Community leaders in the east Bronx who have been following the plans to redevelop the Rodman’s Neck NYPD firing range are looking for specifics.
The NYC Department of Design and Construction in September released a Request for Proposals for architects and engineers to design a new range and to submit a bid by the Thursday, October 12 deadline.
As of press time, 128 different companies have entered bids on the project, according to an online DDC database.
However, as of press time, many of the community’s questions still remain unanswered.
Leaders of both the 45th Precinct Community Council and the City Island Civic Association were attempting to first obtain and then review the full text of the RFP recently.
Their goal is to determine if community requests regarding sound baffling and other matters are included in the design contract, organization leaders said.
The Bronx Times obtained a copy of the large document from a DDC spokesman.
It is an expansive 180-page document detailing the massive $275 million reconstruction RFP.
As directed by the DDC spokesman, page eight of the document, as well as several others, specifies its design goals when it comes to sound remediation.
“Reduction of noise levels on site and in surrounding neighborhoods is to be achieved,” states the RFP. “The design of the ranges will be required to provide sound reduction so that gunfire is in the range of ambient noise in adjacent neighborhoods.”
As of press time, neither the Bronx Times nor the community groups had fully reviewed the document.
Community groups have been requesting that some sort of sound remediation be done for range noise continually for about a quarter century.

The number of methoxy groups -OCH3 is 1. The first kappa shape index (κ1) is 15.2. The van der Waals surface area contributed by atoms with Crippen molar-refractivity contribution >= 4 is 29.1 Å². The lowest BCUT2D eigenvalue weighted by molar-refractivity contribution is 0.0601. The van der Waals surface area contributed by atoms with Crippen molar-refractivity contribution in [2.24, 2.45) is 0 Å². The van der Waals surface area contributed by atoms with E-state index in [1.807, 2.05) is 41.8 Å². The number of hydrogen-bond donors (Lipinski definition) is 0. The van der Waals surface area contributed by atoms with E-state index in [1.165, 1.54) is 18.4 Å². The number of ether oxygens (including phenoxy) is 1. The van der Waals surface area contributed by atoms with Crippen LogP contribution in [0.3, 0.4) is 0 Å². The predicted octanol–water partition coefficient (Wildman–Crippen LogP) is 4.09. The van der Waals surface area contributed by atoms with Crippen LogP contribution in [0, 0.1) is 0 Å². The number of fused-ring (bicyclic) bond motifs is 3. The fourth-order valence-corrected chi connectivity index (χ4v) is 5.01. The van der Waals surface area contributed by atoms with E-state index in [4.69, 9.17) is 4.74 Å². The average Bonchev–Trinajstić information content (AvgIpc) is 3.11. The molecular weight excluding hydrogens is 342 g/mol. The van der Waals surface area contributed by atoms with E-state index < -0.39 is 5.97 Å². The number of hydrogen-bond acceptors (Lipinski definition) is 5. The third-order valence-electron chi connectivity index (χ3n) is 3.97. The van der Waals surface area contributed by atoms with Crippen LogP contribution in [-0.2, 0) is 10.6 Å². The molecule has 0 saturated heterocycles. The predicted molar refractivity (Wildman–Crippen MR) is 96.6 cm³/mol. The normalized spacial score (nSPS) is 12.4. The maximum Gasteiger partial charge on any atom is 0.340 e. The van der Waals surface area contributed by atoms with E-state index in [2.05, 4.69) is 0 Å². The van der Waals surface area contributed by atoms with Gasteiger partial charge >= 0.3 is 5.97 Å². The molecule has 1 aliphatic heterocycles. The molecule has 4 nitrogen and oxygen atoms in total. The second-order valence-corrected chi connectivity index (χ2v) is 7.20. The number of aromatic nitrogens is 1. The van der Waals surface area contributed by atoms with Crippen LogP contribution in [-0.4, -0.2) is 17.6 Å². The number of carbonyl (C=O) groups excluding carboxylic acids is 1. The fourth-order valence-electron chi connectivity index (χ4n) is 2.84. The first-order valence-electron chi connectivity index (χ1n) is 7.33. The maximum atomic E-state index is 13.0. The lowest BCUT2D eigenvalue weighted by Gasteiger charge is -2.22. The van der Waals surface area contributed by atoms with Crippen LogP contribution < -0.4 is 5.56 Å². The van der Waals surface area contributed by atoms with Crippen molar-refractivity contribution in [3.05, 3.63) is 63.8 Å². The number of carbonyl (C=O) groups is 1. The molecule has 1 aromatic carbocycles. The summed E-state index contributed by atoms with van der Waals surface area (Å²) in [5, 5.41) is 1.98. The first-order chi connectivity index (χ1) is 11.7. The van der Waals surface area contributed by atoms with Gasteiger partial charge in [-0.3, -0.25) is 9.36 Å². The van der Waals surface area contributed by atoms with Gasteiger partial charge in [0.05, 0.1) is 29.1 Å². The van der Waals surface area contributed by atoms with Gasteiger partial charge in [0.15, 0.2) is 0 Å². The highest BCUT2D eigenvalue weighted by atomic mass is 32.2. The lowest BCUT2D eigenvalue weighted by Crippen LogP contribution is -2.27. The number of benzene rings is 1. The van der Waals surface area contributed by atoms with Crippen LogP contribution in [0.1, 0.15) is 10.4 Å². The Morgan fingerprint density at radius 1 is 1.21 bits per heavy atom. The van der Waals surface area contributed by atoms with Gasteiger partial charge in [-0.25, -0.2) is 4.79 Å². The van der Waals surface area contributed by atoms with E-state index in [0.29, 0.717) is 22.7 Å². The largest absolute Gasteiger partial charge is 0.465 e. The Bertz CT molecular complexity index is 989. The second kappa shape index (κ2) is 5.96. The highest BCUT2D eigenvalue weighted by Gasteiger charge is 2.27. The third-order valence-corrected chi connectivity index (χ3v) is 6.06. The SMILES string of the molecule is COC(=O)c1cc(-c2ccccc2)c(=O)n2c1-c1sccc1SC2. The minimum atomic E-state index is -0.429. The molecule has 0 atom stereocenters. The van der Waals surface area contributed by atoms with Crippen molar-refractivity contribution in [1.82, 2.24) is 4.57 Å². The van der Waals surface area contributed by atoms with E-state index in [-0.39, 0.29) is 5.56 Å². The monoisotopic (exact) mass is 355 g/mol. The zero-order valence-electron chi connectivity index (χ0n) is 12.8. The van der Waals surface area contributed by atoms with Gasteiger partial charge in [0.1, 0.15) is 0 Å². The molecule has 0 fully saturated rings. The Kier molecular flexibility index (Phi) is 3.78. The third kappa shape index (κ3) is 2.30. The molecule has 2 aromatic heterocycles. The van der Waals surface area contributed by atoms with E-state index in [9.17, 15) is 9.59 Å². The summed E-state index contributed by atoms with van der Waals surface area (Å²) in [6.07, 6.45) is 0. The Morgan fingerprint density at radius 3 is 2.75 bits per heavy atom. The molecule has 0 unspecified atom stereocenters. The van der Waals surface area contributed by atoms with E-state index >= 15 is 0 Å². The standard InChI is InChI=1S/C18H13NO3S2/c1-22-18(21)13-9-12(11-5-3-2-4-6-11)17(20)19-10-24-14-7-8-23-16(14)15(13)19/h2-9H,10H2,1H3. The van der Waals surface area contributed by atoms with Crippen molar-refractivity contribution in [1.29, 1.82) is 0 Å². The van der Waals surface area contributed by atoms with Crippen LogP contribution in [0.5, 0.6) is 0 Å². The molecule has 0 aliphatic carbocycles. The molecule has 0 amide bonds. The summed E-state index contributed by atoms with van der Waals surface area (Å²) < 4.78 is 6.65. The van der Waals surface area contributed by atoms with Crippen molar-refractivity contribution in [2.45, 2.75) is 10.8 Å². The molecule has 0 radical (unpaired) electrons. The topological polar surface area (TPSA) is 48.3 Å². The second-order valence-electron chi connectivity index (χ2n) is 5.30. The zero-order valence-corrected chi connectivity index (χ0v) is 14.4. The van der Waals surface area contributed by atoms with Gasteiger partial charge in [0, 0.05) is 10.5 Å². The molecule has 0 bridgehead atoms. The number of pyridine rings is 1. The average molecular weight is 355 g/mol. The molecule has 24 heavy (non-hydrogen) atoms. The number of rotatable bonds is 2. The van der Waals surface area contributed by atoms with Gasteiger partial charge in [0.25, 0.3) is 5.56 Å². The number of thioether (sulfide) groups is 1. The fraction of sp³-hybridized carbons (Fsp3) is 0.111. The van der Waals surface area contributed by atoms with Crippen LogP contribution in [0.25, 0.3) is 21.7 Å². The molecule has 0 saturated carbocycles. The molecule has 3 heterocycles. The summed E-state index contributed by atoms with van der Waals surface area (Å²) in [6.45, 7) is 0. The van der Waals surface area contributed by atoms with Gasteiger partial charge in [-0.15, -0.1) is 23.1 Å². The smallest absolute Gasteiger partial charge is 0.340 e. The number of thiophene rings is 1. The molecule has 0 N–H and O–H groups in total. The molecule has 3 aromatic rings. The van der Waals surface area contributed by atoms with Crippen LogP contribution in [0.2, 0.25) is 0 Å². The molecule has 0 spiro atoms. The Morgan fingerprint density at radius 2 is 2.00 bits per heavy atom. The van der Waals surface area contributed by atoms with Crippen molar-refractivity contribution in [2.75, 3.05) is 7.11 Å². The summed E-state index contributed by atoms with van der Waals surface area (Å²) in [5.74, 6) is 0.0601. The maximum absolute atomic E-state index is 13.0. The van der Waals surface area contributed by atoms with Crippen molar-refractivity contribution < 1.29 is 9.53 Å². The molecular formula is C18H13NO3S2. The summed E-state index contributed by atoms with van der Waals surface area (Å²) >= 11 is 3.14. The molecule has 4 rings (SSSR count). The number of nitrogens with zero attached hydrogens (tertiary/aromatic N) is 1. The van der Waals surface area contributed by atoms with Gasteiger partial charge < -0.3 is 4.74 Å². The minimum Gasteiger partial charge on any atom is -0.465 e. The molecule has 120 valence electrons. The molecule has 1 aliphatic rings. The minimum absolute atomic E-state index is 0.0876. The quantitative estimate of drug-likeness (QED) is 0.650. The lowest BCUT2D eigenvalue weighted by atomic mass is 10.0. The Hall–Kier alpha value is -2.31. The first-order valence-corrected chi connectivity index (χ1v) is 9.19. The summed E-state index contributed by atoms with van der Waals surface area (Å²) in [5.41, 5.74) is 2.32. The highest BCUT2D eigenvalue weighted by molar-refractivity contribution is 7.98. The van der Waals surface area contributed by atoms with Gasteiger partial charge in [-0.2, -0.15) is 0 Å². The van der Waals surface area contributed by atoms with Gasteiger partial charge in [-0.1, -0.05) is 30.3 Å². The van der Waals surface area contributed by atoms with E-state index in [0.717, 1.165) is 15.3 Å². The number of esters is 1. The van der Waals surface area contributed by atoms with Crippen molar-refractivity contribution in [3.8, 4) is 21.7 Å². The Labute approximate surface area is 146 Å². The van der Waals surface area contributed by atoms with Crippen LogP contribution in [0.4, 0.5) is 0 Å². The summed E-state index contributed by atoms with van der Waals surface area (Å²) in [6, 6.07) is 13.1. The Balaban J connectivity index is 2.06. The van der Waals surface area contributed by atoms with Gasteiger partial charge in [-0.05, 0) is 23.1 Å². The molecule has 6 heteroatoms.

Bob Bieder, 45th Precinct Community Council president, said that he and the council would like to have another meeting with the NYPD concerning sound baffling.
The precinct council had meetings in October 2016 and March 2017 with NYPD officials, according to a previous Bronx Times article.
Before bidding on the project is finished, Bieder would like the opportunity to make amendments to the RFP, if necessary, he said.
“We had a long discussion with NYPD as to what we would like, and now we have to see if it has been included,” said Bieder, adding that they have been told there is no update.
A CICA board member, John Doyle, promised a comprehensive review of the document. Doyle is also a board member of the 45th Precinct Community Council.
“Every step of the way we are going to be following this really closely and going through it with a fine tooth comb,” said Doyle.
Doyle said that temporary sound baffling has been something that has been proposed while the construction takes place, and that is something his organization is going to be looking for in the RFP and elsewhere.
“We feel that if temporary baffling could be installed and somewhat minimize the noise in the here and now, it would be a sign of progress,” he said.